TToday’s recipe is the pinnacle of zero-waste cooking. If all else fails and you have a compost bin full of vegetable scraps, they can still be preserved by turning them into garum, an ancient Roman sauce traditionally made from fermented fish and more recently other meat and vegetable products and even peels. It is similar to Worcestershire sauce, fish sauce and soy sauce, and is used in much the same way to season and add incredible depth of flavor.
Garum has been repopulated and reinvented in recent years by fermentation experts such as: Sandor Katz and Noma’s fermentation lab. Experimentation has led to all kinds of garums made with both animal products and vegetables, using everything from eels and emu to coffee grounds and compost. When I spoke to Katz about making my own, he suggested being selective with my scraps to create a more distinctive, better-tasting end product — celery root and onion skin garum, for example, or leek-top garum.
My recipe is an adaptation of a recipe from Katz’s latest book, Fermentation trips. It was made by Patrick Marxera food waste pioneer in Zurich who makes garums from restaurant waste and sends it back to them to cook with.
Veg-scrap garum (AKA compost sauce)
Garum is an umami flavor bomb that has been used in cooking for centuries. It was especially popular in ancient Roman cooking and was used in everything from lamb stews to salad dressings. Admittedly, fermenting your own garum is a labor of love, not least because of the time it takes. I recommend storing leftover vegetables in the freezer until you have enough to make this recipe for large batches. Use it as soy sauce to add salt and umami to any dish.
As Katz writes in his book, Marxer incubates his garum at 60C (140F) to protect it from bacterial development, but Katz suggests the fermentation at a lower temperature is an “improvement.” Processing at a higher temperature will speed up the process, while a slow fermentation, such as garum was traditionally made, can result in a deeper flavor. To protect the sauce from harmful bacteria, Katz suggests using a higher salt ratio of 6%; Noma, meanwhile, suggests a higher salt ratio of 18%, so I’ve gone for a safe middle ground of about 10% here. Katz also recommends stirring the garum daily, at least to start with, to prevent mold growth on top; after a month or so, when the main active part of the fermentation process is over, stir it less often, maybe once a week. I made mine with two types of juice pulp donated to me by a local juice bar. The juicer grinds the vegetables perfectly, ready to make garum.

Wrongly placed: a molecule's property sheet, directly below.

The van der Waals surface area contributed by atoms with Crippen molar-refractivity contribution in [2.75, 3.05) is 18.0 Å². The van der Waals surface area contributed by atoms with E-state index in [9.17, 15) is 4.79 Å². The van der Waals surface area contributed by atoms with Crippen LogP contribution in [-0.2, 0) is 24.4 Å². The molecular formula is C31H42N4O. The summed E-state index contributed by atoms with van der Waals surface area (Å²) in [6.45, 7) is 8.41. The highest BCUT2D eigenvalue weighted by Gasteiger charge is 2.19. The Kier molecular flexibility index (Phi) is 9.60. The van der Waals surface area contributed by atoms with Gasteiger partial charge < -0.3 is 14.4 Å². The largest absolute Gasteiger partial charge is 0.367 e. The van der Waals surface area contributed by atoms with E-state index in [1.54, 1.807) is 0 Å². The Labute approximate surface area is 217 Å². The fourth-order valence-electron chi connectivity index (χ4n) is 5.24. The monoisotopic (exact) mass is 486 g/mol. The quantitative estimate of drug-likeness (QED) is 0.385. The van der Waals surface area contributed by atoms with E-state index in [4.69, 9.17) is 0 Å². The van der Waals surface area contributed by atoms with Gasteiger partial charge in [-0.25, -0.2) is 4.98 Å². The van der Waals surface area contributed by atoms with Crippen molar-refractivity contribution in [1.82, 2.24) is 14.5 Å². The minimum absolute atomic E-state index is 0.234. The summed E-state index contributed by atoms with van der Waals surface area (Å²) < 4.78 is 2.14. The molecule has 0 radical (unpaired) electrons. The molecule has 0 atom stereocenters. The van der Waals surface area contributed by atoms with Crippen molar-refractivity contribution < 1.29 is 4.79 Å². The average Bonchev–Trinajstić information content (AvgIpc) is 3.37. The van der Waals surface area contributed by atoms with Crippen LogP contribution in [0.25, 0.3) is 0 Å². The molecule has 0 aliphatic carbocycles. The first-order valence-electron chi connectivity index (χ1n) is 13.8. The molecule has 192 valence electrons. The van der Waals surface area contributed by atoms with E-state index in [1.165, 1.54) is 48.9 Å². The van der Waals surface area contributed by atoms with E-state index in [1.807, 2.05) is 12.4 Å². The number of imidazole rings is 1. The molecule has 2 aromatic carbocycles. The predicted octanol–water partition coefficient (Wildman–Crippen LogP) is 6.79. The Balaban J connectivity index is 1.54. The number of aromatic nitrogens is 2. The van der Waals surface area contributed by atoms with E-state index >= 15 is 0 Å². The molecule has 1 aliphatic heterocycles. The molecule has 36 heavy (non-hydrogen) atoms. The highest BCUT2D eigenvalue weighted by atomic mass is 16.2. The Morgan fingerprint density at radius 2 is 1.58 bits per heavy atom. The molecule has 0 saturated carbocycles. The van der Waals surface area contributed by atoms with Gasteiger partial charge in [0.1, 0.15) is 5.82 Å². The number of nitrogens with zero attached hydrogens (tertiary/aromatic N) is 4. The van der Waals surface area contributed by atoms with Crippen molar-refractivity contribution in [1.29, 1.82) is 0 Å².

500 grams of vegetable shreds (e.g. onion peels, vegetable peels, coffee grounds)
300 g koji – you can get this fermented rice or soybean mix at Asian supermarkets, health food stores and online
160 g sea salt
Chop or pulse the vegetable shreds until finely chopped. In a large clean pot or bucket, combine the koji and sea salt and cover with 800 ml of cold water. Decant into Kilner jars or similar with the lid on but not snapped shut to allow any gases to escape. Store out of direct sunlight in a low cabinet where the temperature is relatively stable for at least eight or nine months and ideally a year. Stir daily at the beginning of the fermentation process to prevent mold from forming on the surface, then less regularly as the fermentation stabilises. When the garum is at its best, store it in clean bottles or jars, seal it and use it within two years.